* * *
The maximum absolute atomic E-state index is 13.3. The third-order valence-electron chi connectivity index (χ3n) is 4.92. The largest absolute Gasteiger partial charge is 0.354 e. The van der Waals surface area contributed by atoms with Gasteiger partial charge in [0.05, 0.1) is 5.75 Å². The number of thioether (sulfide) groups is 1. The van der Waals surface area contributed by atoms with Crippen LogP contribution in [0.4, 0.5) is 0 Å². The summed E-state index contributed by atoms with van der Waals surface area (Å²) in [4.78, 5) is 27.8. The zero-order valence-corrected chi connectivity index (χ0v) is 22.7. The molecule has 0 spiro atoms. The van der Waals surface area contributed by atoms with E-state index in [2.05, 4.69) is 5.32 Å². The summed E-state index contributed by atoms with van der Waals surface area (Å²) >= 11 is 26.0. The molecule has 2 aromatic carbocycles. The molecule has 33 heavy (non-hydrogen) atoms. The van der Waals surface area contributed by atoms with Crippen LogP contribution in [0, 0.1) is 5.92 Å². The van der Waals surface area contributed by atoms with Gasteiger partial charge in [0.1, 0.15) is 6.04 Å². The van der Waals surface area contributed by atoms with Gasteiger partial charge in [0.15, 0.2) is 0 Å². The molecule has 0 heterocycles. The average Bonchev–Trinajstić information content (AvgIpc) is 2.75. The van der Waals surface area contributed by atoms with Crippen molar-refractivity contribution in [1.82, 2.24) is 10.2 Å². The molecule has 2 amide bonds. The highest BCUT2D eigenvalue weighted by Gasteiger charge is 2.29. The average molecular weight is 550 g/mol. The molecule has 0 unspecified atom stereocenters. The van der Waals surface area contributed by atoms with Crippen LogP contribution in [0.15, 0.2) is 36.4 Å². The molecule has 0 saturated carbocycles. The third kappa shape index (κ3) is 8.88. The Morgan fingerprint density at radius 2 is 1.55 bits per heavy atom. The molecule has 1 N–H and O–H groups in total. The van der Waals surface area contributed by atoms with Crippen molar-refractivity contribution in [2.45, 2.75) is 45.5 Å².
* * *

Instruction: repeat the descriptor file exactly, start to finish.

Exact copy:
The maximum absolute atomic E-state index is 13.3. The third-order valence-electron chi connectivity index (χ3n) is 4.92. The largest absolute Gasteiger partial charge is 0.354 e. The van der Waals surface area contributed by atoms with Gasteiger partial charge in [0.05, 0.1) is 5.75 Å². The number of thioether (sulfide) groups is 1. The van der Waals surface area contributed by atoms with Crippen LogP contribution in [0.4, 0.5) is 0 Å². The summed E-state index contributed by atoms with van der Waals surface area (Å²) in [4.78, 5) is 27.8. The zero-order valence-corrected chi connectivity index (χ0v) is 22.7. The molecule has 0 spiro atoms. The van der Waals surface area contributed by atoms with E-state index in [2.05, 4.69) is 5.32 Å². The summed E-state index contributed by atoms with van der Waals surface area (Å²) >= 11 is 26.0. The molecule has 2 aromatic carbocycles. The molecule has 33 heavy (non-hydrogen) atoms. The van der Waals surface area contributed by atoms with Crippen LogP contribution in [0, 0.1) is 5.92 Å². The van der Waals surface area contributed by atoms with Gasteiger partial charge in [0.1, 0.15) is 6.04 Å². The van der Waals surface area contributed by atoms with Gasteiger partial charge in [0.15, 0.2) is 0 Å². The molecule has 0 heterocycles. The average Bonchev–Trinajstić information content (AvgIpc) is 2.75. The van der Waals surface area contributed by atoms with Crippen molar-refractivity contribution in [1.82, 2.24) is 10.2 Å². The molecule has 2 amide bonds. The highest BCUT2D eigenvalue weighted by Gasteiger charge is 2.29. The average molecular weight is 550 g/mol. The molecule has 0 unspecified atom stereocenters. The van der Waals surface area contributed by atoms with Crippen LogP contribution in [0.15, 0.2) is 36.4 Å². The molecule has 0 saturated carbocycles. The third kappa shape index (κ3) is 8.88. The Morgan fingerprint density at radius 2 is 1.55 bits per heavy atom. The molecule has 1 N–H and O–H groups in total. The van der Waals surface area contributed by atoms with Crippen molar-refractivity contribution in [2.45, 2.75) is 45.5 Å².